Since 2006, Google has been developing Google Sheets as a component of its G Suite. With the current demand for rapid and simple methods of global collaboration, Google Sheets is a desirable option for quickly analyzing and processing data. Spreadsheets power the majority of company operations, and many of these spreadsheets include tabular data.
Working with several tables, charts, and cells in a lengthy spreadsheet can become tiresome, and if you use Google Sheets to deal with the data, I can reasonably assume that the data is in a tabular format.
Although you may always keep the data as straightforward entries in the Google Sheets spreadsheet grid, a well-formatted table would make the data much easier to read. The default formatting settings, themes, or add-ons are all options you have when it comes to creating charts.
Without further ado, let us show you how to format tables and charts in Google Sheets.
Making a Table in Google Sheets by Applying a Border
Applying borders is one thing that would significantly alter our tabular data right away. As soon as the borders are applied, it begins to resemble a table.
Here’s how to add a border to a table in a Google Sheet:
- Click the Borders icon in the toolbar after selecting the desired data in the sheet.
- Choose the Border color from the available selections, and then add a border to each cell (using the All Border option).
How to Insert Table in Google Sheets by Aligning the Data
In Google Sheets, text strings are automatically aligned to the left and integers to the right. Although this is effective, you should typically center align your headers. This gives the impression that you inserted the table using Google Sheets.
You could prefer some columns in your data collection to be centered rather than using the default alignment. I’ll center all of the headers and the sales column numbers in our data collection.
The steps for creating tables in Google Sheets with the header text center aligned are listed below:
- Highlight all of the cells with headers.
- Select the align toolbar icon by clicking it.
- Click on the Center align icon
How to Create a Table in Google Sheets With Colored/Bold Headers
You may significantly increase the readability of your data by altering the color of the cells with the header and making the text in those cells bold. Considering that the headers are emphasized, a reader would often pay attention to those first. This would make it easier for them to comprehend the purpose of the table and the types of information it contains.
The procedures for making a table in Google Sheets with header color formatting are listed below:
- Choose the header cells
- Using the keyboard shortcut Control + B for Windows or Command + B for Mac, select the bold icon from the toolbar.
- Select the header cells and then click the toolbar’s fill color
- Choose the color you want to use for the header cells.
Google Sheets Table Format – Applying Alternate Colors to Rows
Your table in Google Sheets already looks much better than it did when we first started. Applying different shades to the data rows in your table is one way to significantly increase the readability of your table. Since Google Sheets releases new features on a regular basis, a convenient way to switch between row colors is now available.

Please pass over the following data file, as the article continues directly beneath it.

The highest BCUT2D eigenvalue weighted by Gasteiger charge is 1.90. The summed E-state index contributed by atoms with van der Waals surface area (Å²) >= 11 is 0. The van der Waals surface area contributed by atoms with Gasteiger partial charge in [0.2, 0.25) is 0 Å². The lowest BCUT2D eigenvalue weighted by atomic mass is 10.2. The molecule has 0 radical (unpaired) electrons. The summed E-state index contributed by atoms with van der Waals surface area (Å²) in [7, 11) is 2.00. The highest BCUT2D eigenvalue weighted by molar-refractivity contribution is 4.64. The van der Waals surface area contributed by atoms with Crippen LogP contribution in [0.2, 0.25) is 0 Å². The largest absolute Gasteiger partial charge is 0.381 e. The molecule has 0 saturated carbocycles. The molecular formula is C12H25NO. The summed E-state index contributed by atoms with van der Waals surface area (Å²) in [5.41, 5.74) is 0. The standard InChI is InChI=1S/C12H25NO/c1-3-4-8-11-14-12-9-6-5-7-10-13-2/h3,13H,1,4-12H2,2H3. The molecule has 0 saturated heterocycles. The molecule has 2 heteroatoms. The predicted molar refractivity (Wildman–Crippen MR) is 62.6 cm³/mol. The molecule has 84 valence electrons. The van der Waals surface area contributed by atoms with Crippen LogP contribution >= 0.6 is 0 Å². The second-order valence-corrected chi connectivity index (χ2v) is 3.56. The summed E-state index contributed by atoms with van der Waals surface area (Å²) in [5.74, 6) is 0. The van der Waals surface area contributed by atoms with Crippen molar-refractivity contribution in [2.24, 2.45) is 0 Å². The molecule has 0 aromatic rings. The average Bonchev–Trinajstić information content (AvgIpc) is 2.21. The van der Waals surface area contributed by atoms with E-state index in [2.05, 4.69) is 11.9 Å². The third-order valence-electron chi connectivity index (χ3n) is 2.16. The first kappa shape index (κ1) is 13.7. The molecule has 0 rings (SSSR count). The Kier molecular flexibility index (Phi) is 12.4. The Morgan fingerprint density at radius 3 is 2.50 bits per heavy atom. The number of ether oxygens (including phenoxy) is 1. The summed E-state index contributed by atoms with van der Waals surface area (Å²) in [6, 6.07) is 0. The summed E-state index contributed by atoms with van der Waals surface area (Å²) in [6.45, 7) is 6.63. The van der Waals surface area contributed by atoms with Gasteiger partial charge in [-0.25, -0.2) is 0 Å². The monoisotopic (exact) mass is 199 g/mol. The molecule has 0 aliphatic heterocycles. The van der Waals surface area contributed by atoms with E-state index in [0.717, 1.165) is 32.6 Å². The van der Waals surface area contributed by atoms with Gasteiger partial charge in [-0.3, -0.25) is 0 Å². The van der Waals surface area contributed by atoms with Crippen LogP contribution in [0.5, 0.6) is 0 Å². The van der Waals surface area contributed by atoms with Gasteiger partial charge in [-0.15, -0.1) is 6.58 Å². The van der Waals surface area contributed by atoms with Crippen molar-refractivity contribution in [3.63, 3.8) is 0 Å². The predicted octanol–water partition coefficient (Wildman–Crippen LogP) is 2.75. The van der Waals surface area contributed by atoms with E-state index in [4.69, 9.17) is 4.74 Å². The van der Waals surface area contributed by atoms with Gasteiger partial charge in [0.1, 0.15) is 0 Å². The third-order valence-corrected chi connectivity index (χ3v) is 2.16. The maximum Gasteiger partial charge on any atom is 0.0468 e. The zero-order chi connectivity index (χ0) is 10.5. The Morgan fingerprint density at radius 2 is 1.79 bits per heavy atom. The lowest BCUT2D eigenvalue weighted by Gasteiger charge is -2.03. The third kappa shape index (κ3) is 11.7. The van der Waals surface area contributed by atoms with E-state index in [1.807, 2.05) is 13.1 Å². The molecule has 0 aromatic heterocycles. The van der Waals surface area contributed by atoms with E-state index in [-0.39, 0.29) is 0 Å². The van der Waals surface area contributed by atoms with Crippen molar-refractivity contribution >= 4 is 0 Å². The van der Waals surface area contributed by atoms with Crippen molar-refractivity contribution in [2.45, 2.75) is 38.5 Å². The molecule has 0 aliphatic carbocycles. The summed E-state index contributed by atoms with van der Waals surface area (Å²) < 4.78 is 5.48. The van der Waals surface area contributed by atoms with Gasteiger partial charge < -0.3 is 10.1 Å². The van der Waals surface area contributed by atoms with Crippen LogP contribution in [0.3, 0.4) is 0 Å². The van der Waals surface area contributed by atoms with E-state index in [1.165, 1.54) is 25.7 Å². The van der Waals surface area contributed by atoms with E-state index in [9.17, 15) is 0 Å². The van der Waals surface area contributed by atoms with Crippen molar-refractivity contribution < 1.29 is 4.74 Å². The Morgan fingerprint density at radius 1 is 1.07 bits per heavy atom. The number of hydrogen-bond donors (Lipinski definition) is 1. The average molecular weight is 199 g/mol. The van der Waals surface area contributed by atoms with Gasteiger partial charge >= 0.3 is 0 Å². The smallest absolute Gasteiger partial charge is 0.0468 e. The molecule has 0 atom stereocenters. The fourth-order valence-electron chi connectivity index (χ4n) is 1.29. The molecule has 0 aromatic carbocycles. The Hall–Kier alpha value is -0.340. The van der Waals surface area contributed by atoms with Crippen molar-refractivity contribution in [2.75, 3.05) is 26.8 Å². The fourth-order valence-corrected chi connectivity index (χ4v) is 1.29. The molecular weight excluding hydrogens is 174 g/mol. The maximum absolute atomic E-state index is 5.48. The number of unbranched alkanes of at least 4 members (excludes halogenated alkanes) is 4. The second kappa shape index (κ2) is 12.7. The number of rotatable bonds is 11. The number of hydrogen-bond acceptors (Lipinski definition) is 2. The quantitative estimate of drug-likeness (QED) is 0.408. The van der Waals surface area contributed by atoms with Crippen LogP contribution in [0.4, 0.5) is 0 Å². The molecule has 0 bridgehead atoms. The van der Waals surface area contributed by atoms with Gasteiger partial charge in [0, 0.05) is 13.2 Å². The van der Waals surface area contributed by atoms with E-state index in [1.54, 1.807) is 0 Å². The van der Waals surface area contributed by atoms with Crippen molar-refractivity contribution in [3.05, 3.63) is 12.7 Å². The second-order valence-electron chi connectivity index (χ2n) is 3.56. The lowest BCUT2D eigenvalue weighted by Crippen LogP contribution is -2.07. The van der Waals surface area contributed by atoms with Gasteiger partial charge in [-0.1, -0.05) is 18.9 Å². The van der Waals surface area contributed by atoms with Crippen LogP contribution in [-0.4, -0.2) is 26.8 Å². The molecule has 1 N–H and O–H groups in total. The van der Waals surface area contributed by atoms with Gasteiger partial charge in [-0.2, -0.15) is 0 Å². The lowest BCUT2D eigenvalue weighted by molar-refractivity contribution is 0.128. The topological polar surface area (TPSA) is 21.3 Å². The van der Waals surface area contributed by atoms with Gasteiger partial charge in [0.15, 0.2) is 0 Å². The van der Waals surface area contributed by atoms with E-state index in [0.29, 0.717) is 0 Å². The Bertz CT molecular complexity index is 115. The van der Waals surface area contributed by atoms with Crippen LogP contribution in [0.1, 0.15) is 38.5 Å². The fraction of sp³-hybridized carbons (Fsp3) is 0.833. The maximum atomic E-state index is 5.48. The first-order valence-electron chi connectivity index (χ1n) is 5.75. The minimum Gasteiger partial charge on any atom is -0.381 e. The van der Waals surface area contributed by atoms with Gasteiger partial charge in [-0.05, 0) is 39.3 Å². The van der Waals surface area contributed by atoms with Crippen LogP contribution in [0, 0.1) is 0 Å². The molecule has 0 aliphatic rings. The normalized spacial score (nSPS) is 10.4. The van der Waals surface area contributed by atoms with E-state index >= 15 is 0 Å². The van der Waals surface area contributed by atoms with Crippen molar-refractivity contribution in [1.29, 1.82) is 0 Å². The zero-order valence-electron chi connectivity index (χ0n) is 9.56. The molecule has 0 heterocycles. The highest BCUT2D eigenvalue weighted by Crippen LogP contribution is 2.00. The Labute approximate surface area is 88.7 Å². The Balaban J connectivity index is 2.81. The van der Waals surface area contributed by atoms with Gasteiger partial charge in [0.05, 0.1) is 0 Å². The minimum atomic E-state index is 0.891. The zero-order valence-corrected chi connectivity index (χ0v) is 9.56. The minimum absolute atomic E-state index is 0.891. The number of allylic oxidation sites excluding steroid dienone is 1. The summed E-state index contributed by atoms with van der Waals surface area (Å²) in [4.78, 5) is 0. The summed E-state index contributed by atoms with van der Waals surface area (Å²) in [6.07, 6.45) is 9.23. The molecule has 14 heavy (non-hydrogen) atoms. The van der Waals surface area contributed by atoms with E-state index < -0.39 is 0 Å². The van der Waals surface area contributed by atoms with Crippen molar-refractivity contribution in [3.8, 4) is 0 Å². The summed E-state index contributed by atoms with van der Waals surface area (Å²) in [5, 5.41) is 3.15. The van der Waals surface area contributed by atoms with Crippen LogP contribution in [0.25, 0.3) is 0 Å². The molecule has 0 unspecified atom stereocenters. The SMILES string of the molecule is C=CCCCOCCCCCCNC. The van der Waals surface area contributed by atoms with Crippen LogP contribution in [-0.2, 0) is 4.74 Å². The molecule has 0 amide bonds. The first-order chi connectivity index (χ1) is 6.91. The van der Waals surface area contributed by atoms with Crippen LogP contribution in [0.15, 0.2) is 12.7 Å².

Here’s how to create tables in Google Sheets that have rows with different colors:
- Highlight the complete set of data.
- Select “Format” from the menu.
- Select “Alternating color” from the list of possibilities that appears.
As soon as you do this, you’ll see that the header row’s color changes and the alternate rows take on a somewhat darker tint than the other rows. The add alternate colors dialog box will also appear simultaneously and open on the right side of the Google Sheets spreadsheet.
Google Sheets Table Formatting – Sort the Columns
Incorporating all of the formatting has the dual purpose of improving the user’s ability to grasp the material as well as making it more visually appealing. And sorting the data using one column or several columns is one of the straightforward actions that can significantly help the user navigate through enormous datasets.
I’ll demonstrate how to sort the data in our example such that all the regions are displayed together and the data is then sought by sales value within each region.
In the options, you can decide what colors to use and whether or not your table should have headers or footers.
Here’s how to go about it:
- Highlight the entire data set
- Select Data from the drop-down menu.
- Select “Sort range” then “Advanced range sorting options” from the menu. This will launch Google Sheets’ Sort dialog box.
- Check the ‘Data has header’ rows option
- In the Sort by drop-down, select State
- Select “Add another sort column” from the menu.
- In the then by drop-down, select Store Number
- Click “Sort”
Your data would be sorted using the above method based on two columns: first, the State, and then, the store number
This enables us to get all the data for a particular state.
Therefore, your manager doesn’t need to carefully read the complete report if she is only interested in Wisconsin’s data while reading this report. She can quickly locate the Wisconsin cluster and look through the data for it.
Google Sheet Table Format
These are some of the steps you can take in Google Sheets to transform your plain-looking data into a pleasant table. Naturally, as you use Google Sheets more, you’ll develop your own formatting style for creating tables there.
Check out FileDrop to improve the efficiency of your Google Sheets experience. Table data can be extracted from PDF files using FileDrop and then added to Google Docs or Sheets.